The stock market has lost its bounce. After a decade-long stock market boom, investors have been “trained” to buy every dip. They learned the market would soon bounce back and make new highs. But this time is different — at least for a while.
Why? Because there is no obvious rescue this time. I’m not talking about the inability to contain the Corona virus. We all hope it will not spread. I’m talking about the inability to contain the economic impacts of the virus. And that affects not only corporate profits, but our daily lives – in terms of jobs and income.
All of that will have a more lasting impact on the stock market than many anticipate. Here’s why:
1. Stock prices and corporate profits. In the midst of the concern over human lives round the world, it is not cynical to take a realistic look at the impact on business profits. It’s not just global trade; it’s the lack of parts we import for American-made products – from autos to drugs – that will cut into American economic growth. If assembly lines cannot function without parts, there will be layoffs, impactful if temporary.
2. The immobility of fear. This column is written days before it reaches you. But at this writing it seems that the growing fear of contagion will impact plans for major outings – from conventions to sporting events to spring break travel plans. That will that have an impact beyond business profits.
It will likely result in temporary layoffs of people in those service industries related to travel – everything from the guy selling beer at a sporting event to the ticket-takers at museums and theme parks. Those people have families who depend on that income to buy groceries and pay rent. The only thing spreading faster than the virus may be the fear that changes our lifestyle.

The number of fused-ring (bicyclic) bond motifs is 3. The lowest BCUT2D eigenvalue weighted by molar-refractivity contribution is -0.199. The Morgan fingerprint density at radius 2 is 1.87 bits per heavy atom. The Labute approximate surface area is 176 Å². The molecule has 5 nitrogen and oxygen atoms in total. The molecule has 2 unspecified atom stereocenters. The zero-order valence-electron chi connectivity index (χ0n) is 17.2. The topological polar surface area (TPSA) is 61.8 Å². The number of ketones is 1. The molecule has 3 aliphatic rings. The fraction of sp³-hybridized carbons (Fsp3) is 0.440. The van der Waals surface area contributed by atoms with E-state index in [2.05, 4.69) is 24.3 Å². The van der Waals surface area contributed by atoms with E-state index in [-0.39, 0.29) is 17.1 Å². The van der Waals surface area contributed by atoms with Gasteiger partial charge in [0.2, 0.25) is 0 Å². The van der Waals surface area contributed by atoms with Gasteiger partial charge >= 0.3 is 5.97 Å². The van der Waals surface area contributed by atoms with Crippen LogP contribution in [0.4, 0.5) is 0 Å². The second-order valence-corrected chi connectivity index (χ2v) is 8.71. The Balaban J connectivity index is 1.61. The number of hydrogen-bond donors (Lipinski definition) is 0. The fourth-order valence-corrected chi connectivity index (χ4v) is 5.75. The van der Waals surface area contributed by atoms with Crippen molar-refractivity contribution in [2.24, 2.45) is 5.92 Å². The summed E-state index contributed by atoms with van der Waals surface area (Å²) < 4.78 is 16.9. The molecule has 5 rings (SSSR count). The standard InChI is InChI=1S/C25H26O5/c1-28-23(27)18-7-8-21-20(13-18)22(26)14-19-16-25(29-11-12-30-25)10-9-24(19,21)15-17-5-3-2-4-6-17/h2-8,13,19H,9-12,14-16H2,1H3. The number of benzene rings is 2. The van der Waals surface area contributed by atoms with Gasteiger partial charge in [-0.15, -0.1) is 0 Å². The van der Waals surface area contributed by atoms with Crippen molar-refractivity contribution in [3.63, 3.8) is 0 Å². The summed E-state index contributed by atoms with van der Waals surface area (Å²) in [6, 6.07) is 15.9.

3. The Fed and other central banks cannot “save” the markets this time. Despite discussion of concerted effort by central banks to cut rates and increase liquidity, there is little that cutting rates can do right now to stimulate the economy. Lower rates won’t incent businesses to expand, or consumers to buy houses when the economic headlines are bleak. Plus, rates are already so low that any stimulus would be more psychological than practical.
This is not the “end of the world” scenario that many doomsayers are painting. But this is likely to be a different market reaction than most recent market participants have seen. The question is not only “how low” the stock market can go, but “how long” a market decline can last.
Both are hard to predict – and that’s not my job, or yours. As individual investors we must look at our own personal situation, our risk tolerance, our need for liquid cash for living expenses. It’s a Savage Truth that the stock market has never been “easy” — especially when it looks easy. The market always “fools” the greatest number of people (another Savage Truth).
As I write, the market is down about 12 percent. In my lifetime I have seen three bear markets that approached or exceeded 50 percent declines — in 1973-74; the 2000 dot-com bubble burst; and the 2008-2009 financial crisis. I’ve learned to respect the fact that the market can go down –and stay down – for longer than most people expect. I’m reminded that the Dow Jones Industrial Average “soared” over 1,000 in 1972. Then and after collapsing to below 600, it was still below 1,000 a decade later in 1982!
This is not a prediction. The simple fact is that despite those bear markets, over the long run – at least 20 years – a diversified stock portfolio with dividends reinvested has always given a positive return, even adjusted for inflation. So, if you’re not in or near retirement, please do keep investing on your regular schedule of 40l(k) or IRA contributions. Retirement is a long way off.
But if you’re near or in retirement, this is not a question of predicting market direction or timing. It’s a question of the impact on your life. And that’s The Savage Truth.